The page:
• Challenges that limit meaningful use of health information technology CURRENT OPINION IN ANESTHESIOLOGY Kadry, B., Sanderson, I. C., Macario, A. 2010; 23 (2): 184-192


    Health information technology (HIT) is perceived as an essential component for addressing inefficiencies in healthcare. Without understanding the challenges that limit meaningful use of HIT, there is a high chance that institutions will convert complex paper-based systems to expensive digital chaos.Clinical information systems do not communicate with each other automatically because integration of existing data standards is lacking. Data standards for medical specialties need further development. Database architectures are often designed to support single clinical applications and are not easily modified to meet the enterprise-wide needs desired by all end-users. Despite the improvements in charge capture and better access to health information the realized savings and impact on patient throughput is not enough to cover the cost of the technology, maintenance, and support. HIT is necessary for improved quality of care but it increases the cost of doing business. Poor user interface and system design hinders clinical workflow and can result in wasted time, poor data collection, misleading data analysis, and potentially negative clinical outcomes. Healthcare organizations have little recourse if a vendor fails to deliver as intended once the vendor's system becomes embedded into the organization. Decisions on technology acquisitions and implementations are often made by individuals or groups that lack clinical informatics expertise.Government incentives to increase HIT will likely result in a more computerized clinical environment. Understanding the challenges can help avoid costly mistakes. The future looks promising but caution is warranted, as achievement of full benefits of HIT requires addressing significant challenges.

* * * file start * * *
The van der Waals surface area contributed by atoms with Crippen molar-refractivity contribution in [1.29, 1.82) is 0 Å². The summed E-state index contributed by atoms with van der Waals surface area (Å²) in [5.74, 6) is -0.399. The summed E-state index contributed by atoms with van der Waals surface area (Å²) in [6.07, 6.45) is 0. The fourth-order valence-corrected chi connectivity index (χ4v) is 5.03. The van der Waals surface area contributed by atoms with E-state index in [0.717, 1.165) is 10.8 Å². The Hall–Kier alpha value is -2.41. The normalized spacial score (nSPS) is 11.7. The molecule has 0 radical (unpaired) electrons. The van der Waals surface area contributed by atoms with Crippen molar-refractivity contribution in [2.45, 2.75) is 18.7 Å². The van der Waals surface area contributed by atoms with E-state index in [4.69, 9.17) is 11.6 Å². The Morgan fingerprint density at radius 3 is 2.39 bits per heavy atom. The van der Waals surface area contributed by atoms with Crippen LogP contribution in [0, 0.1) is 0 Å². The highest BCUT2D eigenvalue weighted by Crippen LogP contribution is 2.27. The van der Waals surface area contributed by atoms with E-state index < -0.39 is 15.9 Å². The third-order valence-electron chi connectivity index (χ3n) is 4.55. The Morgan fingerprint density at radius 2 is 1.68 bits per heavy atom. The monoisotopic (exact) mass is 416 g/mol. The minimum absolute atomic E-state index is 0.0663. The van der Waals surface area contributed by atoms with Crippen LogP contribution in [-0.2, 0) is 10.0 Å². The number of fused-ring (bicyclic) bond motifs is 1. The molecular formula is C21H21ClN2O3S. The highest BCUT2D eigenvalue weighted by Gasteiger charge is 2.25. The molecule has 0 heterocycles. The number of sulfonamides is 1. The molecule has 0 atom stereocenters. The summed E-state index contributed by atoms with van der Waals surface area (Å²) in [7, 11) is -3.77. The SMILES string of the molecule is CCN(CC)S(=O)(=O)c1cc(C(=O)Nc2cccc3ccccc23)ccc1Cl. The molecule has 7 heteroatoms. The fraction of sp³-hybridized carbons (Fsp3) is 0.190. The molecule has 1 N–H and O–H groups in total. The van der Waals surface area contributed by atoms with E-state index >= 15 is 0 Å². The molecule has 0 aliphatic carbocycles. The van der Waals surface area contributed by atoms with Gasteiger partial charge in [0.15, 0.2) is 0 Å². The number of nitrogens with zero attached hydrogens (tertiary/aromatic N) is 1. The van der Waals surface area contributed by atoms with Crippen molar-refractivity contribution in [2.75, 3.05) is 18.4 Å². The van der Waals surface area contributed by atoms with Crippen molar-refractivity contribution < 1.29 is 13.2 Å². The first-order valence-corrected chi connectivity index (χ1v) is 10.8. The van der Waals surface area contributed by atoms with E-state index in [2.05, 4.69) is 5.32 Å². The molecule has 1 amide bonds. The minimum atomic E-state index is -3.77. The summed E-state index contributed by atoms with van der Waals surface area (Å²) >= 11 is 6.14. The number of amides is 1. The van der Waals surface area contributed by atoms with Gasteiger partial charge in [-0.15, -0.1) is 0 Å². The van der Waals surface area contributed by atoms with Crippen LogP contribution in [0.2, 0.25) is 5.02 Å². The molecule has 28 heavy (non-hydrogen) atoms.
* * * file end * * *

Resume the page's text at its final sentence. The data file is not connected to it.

View details for DOI 10.1097/ACO.0b013e328336ea0e

    View details for Web of Science ID 000275817300011

    View details for PubMedID 20084001

  • Anesthesia 2.0: Internet-based information resources and Web 2.0 applications in anesthesia education CURRENT OPINION IN ANESTHESIOLOGY Chu, L. F., Young, C., Zamora, A., Kurup, V., Macario, A. 2010; 23 (2): 218-227


    Informatics is a broad field encompassing artificial intelligence, cognitive science, computer science, information science, and social science. The goal of this review is to illustrate how Web 2.0 information technologies could be used to improve anesthesia education.Educators in all specialties of medicine are increasingly studying Web 2.0 technologies to maximize postgraduate medical education of housestaff. These technologies include microblogging, blogs, really simple syndication (RSS) feeds, podcasts, wikis, and social bookmarking and networking. 'Anesthesia 2.0' reflects our expectation that these technologies will foster innovation and interactivity in anesthesia-related web resources which embraces the principles of openness, sharing, and interconnectedness that represent the Web 2.0 movement. Although several recent studies have shown benefits of implementing these systems into medical education, much more investigation is needed.Although direct practice and observation in the operating room are essential, Web 2.0 technologies hold great promise to innovate anesthesia education and clinical practice such that the resident learner need not be in a classroom for a didactic talk, or even in the operating room to see how an arterial line is properly placed. Thoughtful research to maximize implementation of these technologies should be a priority for development by academic anesthesiology departments. Web 2.0 and advanced informatics resources will be part of physician lifelong learning and clinical practice.